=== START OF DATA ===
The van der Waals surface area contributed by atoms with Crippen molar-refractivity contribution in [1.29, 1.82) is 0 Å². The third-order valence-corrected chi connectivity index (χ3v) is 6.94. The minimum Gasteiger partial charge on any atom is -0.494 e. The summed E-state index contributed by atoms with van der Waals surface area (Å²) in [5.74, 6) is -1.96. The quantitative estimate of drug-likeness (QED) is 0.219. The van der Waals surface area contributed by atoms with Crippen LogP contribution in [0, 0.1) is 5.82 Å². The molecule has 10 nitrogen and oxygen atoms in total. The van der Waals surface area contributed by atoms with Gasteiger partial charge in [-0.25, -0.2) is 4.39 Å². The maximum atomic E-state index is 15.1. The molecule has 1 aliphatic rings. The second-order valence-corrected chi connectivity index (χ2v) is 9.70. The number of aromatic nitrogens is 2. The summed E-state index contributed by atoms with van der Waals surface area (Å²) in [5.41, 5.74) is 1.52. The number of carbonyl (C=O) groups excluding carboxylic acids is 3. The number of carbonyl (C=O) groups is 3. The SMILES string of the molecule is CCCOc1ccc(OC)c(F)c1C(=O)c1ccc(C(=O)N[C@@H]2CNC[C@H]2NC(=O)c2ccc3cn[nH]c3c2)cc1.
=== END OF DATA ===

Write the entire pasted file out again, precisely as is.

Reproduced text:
The van der Waals surface area contributed by atoms with Crippen molar-refractivity contribution in [1.29, 1.82) is 0 Å². The third-order valence-corrected chi connectivity index (χ3v) is 6.94. The minimum Gasteiger partial charge on any atom is -0.494 e. The summed E-state index contributed by atoms with van der Waals surface area (Å²) in [5.74, 6) is -1.96. The quantitative estimate of drug-likeness (QED) is 0.219. The van der Waals surface area contributed by atoms with Crippen LogP contribution in [0, 0.1) is 5.82 Å². The molecule has 10 nitrogen and oxygen atoms in total. The van der Waals surface area contributed by atoms with Gasteiger partial charge in [-0.25, -0.2) is 4.39 Å². The maximum atomic E-state index is 15.1. The molecule has 1 aliphatic rings. The second-order valence-corrected chi connectivity index (χ2v) is 9.70. The number of aromatic nitrogens is 2. The summed E-state index contributed by atoms with van der Waals surface area (Å²) in [5.41, 5.74) is 1.52. The number of carbonyl (C=O) groups excluding carboxylic acids is 3. The number of carbonyl (C=O) groups is 3. The SMILES string of the molecule is CCCOc1ccc(OC)c(F)c1C(=O)c1ccc(C(=O)N[C@@H]2CNC[C@H]2NC(=O)c2ccc3cn[nH]c3c2)cc1.